Review Article

Exclude or Expose? The Paradox of Conceptually Opposite Treatments for Irritable Bowel Syndrome

Jessica R. Biesiekierski; Lauren P. Manning; Helen Burton Murray; Johan W. S. Vlaeyen; Brjánn Ljótsson; Lukas Van Oudenhove

Disclosures

Aliment Pharmacol Ther. 2022;56(4):592-605. 

In This Article

Abstract and Introduction

Abstract

Background: Irritable bowel syndrome (IBS) is a heterogeneous disorder of gut-brain interaction (DGBI) maintained by interacting biological, psychological, and social processes. Interestingly, there are two contrasting yet evidence-based treatment approaches for reducing IBS symptoms: exclusion diets such as those low in fermentable oligo-, di-, monosaccharides and polyols (FODMAPs) and exposure-based cognitive-behavioural therapy (CBT). Exclusion diets recommend patients avoid foods thought to be symptom-inducing, whereas exposure-based CBT encourages patients to expose themselves to foods.

Aims: To address the paradox of conceptually opposite exclusion diets and exposure-based CBT for IBS.

Methods: In this conceptual review, we describe the rationale, practical implementation, evidence base and strengths and weaknesses of each treatment. We conducted up-to-date literature search concerning the low FODMAP diet and CBT, and performed a secondary analysis of a previously conducted trial to illustrate a key point in our review.

Results: The low FODMAP diet has demonstrated efficacy, but problems with adherence, nutritional compromise, and heightened gastrointestinal-specific anxiety raise caution. Exposure-based CBT has demonstrated efficacy with substantial evidence for gastrointestinal-specific anxiety as a key mechanism of action. Mediation analysis also showed that increased FODMAP intake mediated decreased symptom severity in exposure-based CBT. However, there is minimal evidence supporting which treatment "works best for whom" and how these approaches could be best integrated.

Conclusions: Even though exclusion diets and exposure-based CBT are conceptually opposite, they each have proven efficacy. Clinicians should familiarise themselves with both treatments. Further research is needed on predictors, mechanisms and moderators of treatment outcomes.

Introduction

Irritable bowel syndrome (IBS) is a prevalent disorder of gut-brain interaction, formerly called functional gastrointestinal disorders, defined by recurrent abdominal pain associated with defaecation or change in bowel habits.[1] Its aetiology and pathophysiology remain incompletely understood, but there is consensus that IBS symptoms result from complex interactions between biological, psychological and social processes, for which the microbiota-gut-brain axis constitutes the mechanistic basis.[2] Mechanisms shown to be involved in IBS are manifold, including but not limited to altered microbiota composition and function, low-grade inflammation, nutrient intolerances, visceral hypersensitivity, altered motility and dysfunction of the neural and neuroendocrine stress response systems. In addition, psychological processes including (symptom-specific) anxiety and heightened attention towards gastrointestinal sensations (i.e. hypervigilance) and social events (i.e. observational learning)[3] may influence these biological processes. IBS is a heterogeneous condition, and the relative contribution of different pathophysiological mechanisms may vary widely between patients. In other words, different mechanisms along the microbiota-gut-brain axis may result in very similar phenotypical presentations at the symptom level.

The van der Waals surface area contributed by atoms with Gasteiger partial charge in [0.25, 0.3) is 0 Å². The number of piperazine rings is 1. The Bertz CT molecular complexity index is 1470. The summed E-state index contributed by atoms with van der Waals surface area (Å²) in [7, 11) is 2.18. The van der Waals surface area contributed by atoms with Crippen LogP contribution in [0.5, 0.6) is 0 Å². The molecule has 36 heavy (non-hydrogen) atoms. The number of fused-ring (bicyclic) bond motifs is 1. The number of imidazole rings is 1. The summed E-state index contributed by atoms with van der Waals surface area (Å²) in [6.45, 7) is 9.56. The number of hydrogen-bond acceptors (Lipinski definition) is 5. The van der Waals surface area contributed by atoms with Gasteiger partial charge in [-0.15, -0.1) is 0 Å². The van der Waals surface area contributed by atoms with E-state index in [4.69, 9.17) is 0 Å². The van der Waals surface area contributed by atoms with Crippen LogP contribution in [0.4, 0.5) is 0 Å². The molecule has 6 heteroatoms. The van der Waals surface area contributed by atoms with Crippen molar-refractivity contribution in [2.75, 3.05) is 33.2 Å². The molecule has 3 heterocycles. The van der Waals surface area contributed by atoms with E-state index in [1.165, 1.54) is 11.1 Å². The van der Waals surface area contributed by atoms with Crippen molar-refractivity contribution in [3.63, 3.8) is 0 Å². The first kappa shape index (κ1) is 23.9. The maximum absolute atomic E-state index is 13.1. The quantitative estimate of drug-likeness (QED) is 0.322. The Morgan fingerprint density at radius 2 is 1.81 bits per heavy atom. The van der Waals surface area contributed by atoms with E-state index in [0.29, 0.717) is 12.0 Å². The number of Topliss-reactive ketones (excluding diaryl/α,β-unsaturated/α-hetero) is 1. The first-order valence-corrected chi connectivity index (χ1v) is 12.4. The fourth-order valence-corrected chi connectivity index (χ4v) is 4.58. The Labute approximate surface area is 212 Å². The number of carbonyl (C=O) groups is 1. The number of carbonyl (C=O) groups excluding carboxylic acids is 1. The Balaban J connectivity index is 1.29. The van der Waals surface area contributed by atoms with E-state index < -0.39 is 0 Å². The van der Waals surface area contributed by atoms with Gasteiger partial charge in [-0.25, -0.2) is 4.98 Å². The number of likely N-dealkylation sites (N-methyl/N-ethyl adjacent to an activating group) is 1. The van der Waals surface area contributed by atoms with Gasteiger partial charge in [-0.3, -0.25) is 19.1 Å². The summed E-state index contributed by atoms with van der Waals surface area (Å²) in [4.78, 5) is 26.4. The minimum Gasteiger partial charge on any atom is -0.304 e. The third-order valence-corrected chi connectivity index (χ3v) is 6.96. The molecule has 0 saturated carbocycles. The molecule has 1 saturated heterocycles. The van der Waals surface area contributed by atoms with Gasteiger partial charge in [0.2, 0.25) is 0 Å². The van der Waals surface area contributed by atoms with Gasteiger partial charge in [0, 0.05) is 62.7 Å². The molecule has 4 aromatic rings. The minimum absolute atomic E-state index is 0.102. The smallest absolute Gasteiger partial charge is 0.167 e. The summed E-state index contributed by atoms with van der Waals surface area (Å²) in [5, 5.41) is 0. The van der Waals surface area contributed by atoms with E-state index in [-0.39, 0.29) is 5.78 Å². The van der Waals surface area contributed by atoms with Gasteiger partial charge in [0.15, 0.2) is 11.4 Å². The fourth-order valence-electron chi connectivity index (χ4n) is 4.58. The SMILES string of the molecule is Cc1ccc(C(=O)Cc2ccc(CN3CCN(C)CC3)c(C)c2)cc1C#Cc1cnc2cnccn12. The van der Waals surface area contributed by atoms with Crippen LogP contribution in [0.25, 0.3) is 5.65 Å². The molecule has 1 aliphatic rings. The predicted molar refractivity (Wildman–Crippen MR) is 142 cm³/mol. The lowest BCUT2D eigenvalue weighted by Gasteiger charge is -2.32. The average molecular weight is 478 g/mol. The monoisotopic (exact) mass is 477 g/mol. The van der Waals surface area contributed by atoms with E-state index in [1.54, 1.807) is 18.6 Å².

This pathophysiological heterogeneity renders IBS treatment difficult. Various treatments including pre-, pro-, and antibiotics,[4] neuromodulators,[5] exclusion diets[6] and brain-gut behavioural therapies[5,7] all have proven some effectiveness, but the numbers needed to treat are relatively high (ranging from 3 to 9), indicating that a substantial number of patients do not benefit from these treatments. Curiously, two conceptually opposite treatments are both efficacious in IBS (Table 1). On the one hand, exclusion diets recommend that patients avoid foods that are thought to be symptom-inducing. On the other hand, exposure-based cognitive behavioural therapy (CBT) encourages patients to expose themselves to these foods with the aim of improving gastrointestinal symptom severity via a reduction in gastrointestinal-specific fear and anxiety. In this perspective paper, we analyse this paradox and its implications for the status of IBS as a disorder and its treatment. Before doing so, we first discuss both treatments in detail.

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